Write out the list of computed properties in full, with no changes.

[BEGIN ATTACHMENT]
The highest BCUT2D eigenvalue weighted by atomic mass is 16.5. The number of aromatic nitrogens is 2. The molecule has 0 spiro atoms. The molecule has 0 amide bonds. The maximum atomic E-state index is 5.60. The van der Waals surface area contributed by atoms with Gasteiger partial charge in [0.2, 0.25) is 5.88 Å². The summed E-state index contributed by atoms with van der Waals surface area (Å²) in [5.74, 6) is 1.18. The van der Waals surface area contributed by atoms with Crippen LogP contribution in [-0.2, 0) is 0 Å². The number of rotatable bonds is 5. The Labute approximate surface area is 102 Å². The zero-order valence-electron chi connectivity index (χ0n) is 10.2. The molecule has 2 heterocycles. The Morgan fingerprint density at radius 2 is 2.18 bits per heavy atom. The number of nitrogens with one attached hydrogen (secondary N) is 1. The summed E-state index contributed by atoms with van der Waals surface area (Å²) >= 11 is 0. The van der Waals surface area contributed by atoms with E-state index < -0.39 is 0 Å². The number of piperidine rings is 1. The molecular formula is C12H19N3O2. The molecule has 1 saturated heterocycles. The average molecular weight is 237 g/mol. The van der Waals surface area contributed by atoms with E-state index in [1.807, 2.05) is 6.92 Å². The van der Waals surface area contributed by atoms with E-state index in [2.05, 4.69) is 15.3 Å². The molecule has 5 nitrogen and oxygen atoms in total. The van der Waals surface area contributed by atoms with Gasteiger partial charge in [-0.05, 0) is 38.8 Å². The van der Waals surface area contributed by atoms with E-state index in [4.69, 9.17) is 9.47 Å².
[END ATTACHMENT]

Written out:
The highest BCUT2D eigenvalue weighted by atomic mass is 16.5. The number of aromatic nitrogens is 2. The molecule has 0 spiro atoms. The molecule has 0 amide bonds. The maximum atomic E-state index is 5.60. The van der Waals surface area contributed by atoms with Gasteiger partial charge in [0.2, 0.25) is 5.88 Å². The summed E-state index contributed by atoms with van der Waals surface area (Å²) in [5.74, 6) is 1.18. The van der Waals surface area contributed by atoms with Crippen LogP contribution in [-0.2, 0) is 0 Å². The number of rotatable bonds is 5. The Labute approximate surface area is 102 Å². The zero-order valence-electron chi connectivity index (χ0n) is 10.2. The molecule has 2 heterocycles. The Morgan fingerprint density at radius 2 is 2.18 bits per heavy atom. The number of nitrogens with one attached hydrogen (secondary N) is 1. The summed E-state index contributed by atoms with van der Waals surface area (Å²) >= 11 is 0. The van der Waals surface area contributed by atoms with E-state index < -0.39 is 0 Å². The number of piperidine rings is 1. The molecular formula is C12H19N3O2. The molecule has 1 saturated heterocycles. The average molecular weight is 237 g/mol. The van der Waals surface area contributed by atoms with E-state index in [1.807, 2.05) is 6.92 Å². The van der Waals surface area contributed by atoms with E-state index in [2.05, 4.69) is 15.3 Å². The molecule has 5 nitrogen and oxygen atoms in total. The van der Waals surface area contributed by atoms with Gasteiger partial charge in [-0.05, 0) is 38.8 Å². The van der Waals surface area contributed by atoms with E-state index in [4.69, 9.17) is 9.47 Å².